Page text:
Hello Chris, and thanks for looking carefully into this. it felt perhaps a remaider/continuation/ix result of the recent issue where Photo and Design would come up with unwanted 'unsaved' copies of earlier edits, and lock refusing to delete them or do other work. Being a softwareish guy myself, you'll know how that thinking would run. I'm scratching my head for a detail to excite this. I believe I had five tabs up, I think all of them created 'from clipboard', that special selection. Four of the five would have been 'from clipboard' out of selections from others of this set of sort-of clones. it may be significant that I hadn't saved any of the tabs during the work on them, other than (maybe) the first, left-hand tab. Maybe not even that one. It's also interesting that an event from the Win10 bottom bar icon 'close all windows' actually got the program to pick up sticks, and start paying attention to its own events again. in the earlier case you fixed of locking up on irrelevant old safety copies, you had to shut the execution down from the Task Manager, only thing that would do it. There's also the sense, but not fully in memory, that once i got events running again, when I closed that last tab, that Photo went ahead and closed down its full execution, which that would normally not do --- that we had one or more events stuck in the queue. That's about all I have. The business of events being blocked for sure, and then possibly having a queued one possibly around (if it was) to cause a closedown (if it did) are the main pointers to where the trouble ought to lay. I _think_ this machine is very stable -- in fact recently done up to be especially so, in anticipation of another software load coming from Microsoft. I did things like create another main user, remove a suspect/old background-running program, etc.. But it is Windows, and therefore we know you can never be sure. I'd give over even money there's a bug actually in Photo/probably Design...and if so, quite possibly generated out of the recent safety files lockup fix, as i never saw anything like this before, in light use but persistent over your beta times. So that's another clue, isn't it. Hoping this helps, anyway, and cheers, Clive  
  10. narrationsd

    Interesting lockup problem

    a p.s. I was also running the contemporary before-today Designer Beta, and a clip or two shared between, but likely this is not a source of problematic interaction, still thought you should know. No memory issues etc., as before.
  11. I see you've got a new Beta id up, downloading, but this may still be relevant. - I was editing several images, not large, and with plenty of laptop resources, especially stable and up-to-moment but not yet 0319 Win 10 - two or three out of four were created New from Clipboard - I'd done some exports of the main one - closing down, each of the clips properly asked if I wanted to save: no - on the last one, the want-to-save dialog froze, and Photo with it. - no moves would make it live (escape, other mousing, keys, etc.), so I used the Win10 bottom bar right-click-close-window - with that, bang, Photo started responding again. With a few extra perhaps clicks I could get out of the dialog, see the page again, and close it by tab close button. - memory fails, but it seems Photo shut down of its own accord then, so an original event may still have been there to be acted upon. Cheers - quite appreciative of all design and pub software you are pressing ahead with...and how it works, full of intelligent surprises... Clive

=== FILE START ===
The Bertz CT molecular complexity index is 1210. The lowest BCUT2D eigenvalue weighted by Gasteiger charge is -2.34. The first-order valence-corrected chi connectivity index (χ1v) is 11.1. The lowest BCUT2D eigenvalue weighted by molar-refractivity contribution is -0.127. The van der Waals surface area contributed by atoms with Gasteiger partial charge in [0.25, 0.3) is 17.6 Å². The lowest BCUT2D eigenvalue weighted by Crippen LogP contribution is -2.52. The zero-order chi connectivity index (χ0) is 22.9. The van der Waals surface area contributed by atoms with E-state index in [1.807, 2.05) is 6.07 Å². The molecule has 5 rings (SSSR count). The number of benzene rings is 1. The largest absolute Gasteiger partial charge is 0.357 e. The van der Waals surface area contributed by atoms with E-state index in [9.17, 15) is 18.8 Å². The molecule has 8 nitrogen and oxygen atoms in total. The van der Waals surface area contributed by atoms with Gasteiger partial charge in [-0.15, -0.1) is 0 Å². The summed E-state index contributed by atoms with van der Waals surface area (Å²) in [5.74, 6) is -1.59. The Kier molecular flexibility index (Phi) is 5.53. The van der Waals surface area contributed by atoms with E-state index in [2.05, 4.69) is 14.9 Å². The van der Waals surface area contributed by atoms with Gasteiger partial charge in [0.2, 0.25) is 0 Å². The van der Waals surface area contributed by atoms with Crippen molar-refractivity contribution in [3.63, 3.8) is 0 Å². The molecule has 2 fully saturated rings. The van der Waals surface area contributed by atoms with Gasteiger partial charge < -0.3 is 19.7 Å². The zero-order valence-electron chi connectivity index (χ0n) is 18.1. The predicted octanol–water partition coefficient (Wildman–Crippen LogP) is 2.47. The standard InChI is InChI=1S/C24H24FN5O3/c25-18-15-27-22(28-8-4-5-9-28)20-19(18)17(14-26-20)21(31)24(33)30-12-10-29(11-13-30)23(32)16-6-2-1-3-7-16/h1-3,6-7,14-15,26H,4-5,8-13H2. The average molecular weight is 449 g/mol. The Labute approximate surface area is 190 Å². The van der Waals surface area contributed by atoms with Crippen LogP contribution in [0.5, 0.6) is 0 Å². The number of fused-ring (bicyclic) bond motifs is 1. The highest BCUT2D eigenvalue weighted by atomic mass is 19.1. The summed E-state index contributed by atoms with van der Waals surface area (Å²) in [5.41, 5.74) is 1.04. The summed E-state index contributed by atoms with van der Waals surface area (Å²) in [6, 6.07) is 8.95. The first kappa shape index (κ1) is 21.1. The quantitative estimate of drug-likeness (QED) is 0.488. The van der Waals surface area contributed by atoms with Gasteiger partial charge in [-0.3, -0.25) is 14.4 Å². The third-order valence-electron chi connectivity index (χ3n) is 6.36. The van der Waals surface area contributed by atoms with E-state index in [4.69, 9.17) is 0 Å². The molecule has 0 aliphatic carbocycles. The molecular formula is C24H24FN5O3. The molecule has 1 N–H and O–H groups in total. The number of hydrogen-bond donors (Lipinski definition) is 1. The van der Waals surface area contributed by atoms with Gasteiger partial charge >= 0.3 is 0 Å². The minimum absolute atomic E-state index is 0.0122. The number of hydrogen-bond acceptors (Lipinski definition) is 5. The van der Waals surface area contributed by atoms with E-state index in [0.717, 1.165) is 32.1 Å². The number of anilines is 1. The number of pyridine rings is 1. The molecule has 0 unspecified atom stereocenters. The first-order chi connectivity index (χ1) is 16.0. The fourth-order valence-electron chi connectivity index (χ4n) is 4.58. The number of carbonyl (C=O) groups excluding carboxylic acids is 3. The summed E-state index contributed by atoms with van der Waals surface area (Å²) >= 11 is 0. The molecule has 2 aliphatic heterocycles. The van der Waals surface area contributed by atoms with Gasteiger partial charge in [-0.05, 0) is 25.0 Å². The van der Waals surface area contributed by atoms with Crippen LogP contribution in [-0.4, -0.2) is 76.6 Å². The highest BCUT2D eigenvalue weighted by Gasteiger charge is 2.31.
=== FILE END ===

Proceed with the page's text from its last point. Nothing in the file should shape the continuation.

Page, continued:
12. So many ways a Windows PC can get these... I believe an application of any form isn't one of those, however. The most typical actual cause will be a Windows driver which is not fully compatible, or updated so it is. Display drivers are the most usual culprit -- and of course heavily invoked by graphics apps such as Affinity's That you had sluggishness leading up to the fail suggests something endemic like this was already in trouble -- and memory starvation, which shouldn't occur on a fully functional Windows, would defintely make sluggishness. Real fail should not occur because swapping will be invoked, unless you are also out of disk space. Swapping (ram to disk movements to keep ram free) would itself slow matters down. It is possible then that there's a memory leak in Designer current-Beta which your activities happened to excite, but if so, only slowdown should have happened, not a blue screen. Once again, though, 'because Windows', sensible view doesn't necessarily agree with what happens That you didn't apparently get a crash dump might suggest about low disk space? This is something you can look into... And, check your drivers for updates. I had been dead set against online offers to do this, but recently used Driver Easy (https://www.drivereasy.com/) to good advantage to discover a crucial one or two that Lenovo didn't bother to test, needed to keep up with Windows 10's machinations. Do be _very sure_ to create a Restore Point in Windows, as they recommend, before proceeding to install anything. I took one driver that was ok from a technical standpoint, but whose features differed from the original, such that my trackpad became almost unususable. Very comforting to be able to simply back out of that, which the Restore Point works well on in such a case. So, good fortune p.s. and by the way, it was Windows Update which was serving me the out-of-date driver (for a Broadcom wifi chip) -- Lenovo had signed out long ago, and I for a time believed the later Windows-offered driver was best available. It kept failing, however, hence the try with the apparently decent driver website. I would do all your checking and pre-scanning of downloads on that -- drivers would be a great place to introduce malware of course.
  13. narrationsd


    Late to the party, but not because not needed here. I just noticed the one thing missing in a paper I did over from InDesign. I wonder if Endnotes wouldn't be the easier implementation, and thus something that could avoid reviewer criticism on this point, for first release success? An elegant program...thank you.
  14. narrationsd

    How to use construction snapping?

    Err, I don't think there is any such Design Aids > Construction Snapping for Curves section in the English help either... I figured it out from what you said about it, but the feature needs explanation, diagrams, and clarity, thanks... In particular, such things as @anweid asks, such as drawing a line perpendicular to a construction item would be helpful.
  15. Wanted to let you know this previously reported basic problem, linked below, appears worked well so far: It's dealt with in as much as you can now fix it in a document. Where a font identification was previously mangled (see report), now you can successfully select the text, re-apply the proper font name and variant, and will see and be able to save the repair. No problems either upon re-opening. What I noticed still missing is a stable way to find a missing font, as the mangle caused to appear in this case. - what actually happens is that you get a temporary toast as the file opens. - this rapidly disappears, and there could be many of them, given conditions of having moved the file away from asset paths, for example - Warning toasts are fine enough, but I think what's needed is a document sanity/preflight panel, as this can be steadily worked on to clean up a Publisher file. I kind of imagine you're planning such a sanity panel, so hope this can highlight a couple of cases it needs to handle -- missing fonts, apparently missing because no longer properly pathed assets or any kind of inclusions. I have to say Publisher is a joy somehow to work with. I have InDesign CS6 and actually like it well, but come to you because of two things: no subscription handcuffs (thus security updates, purchase substantial upgrades per need, etc..), and that I keep finding, your very real insight and intelligence evident in design -- things that just work better, are intuitive and prominently nicer to work with. Thanks for all, and here's that original report: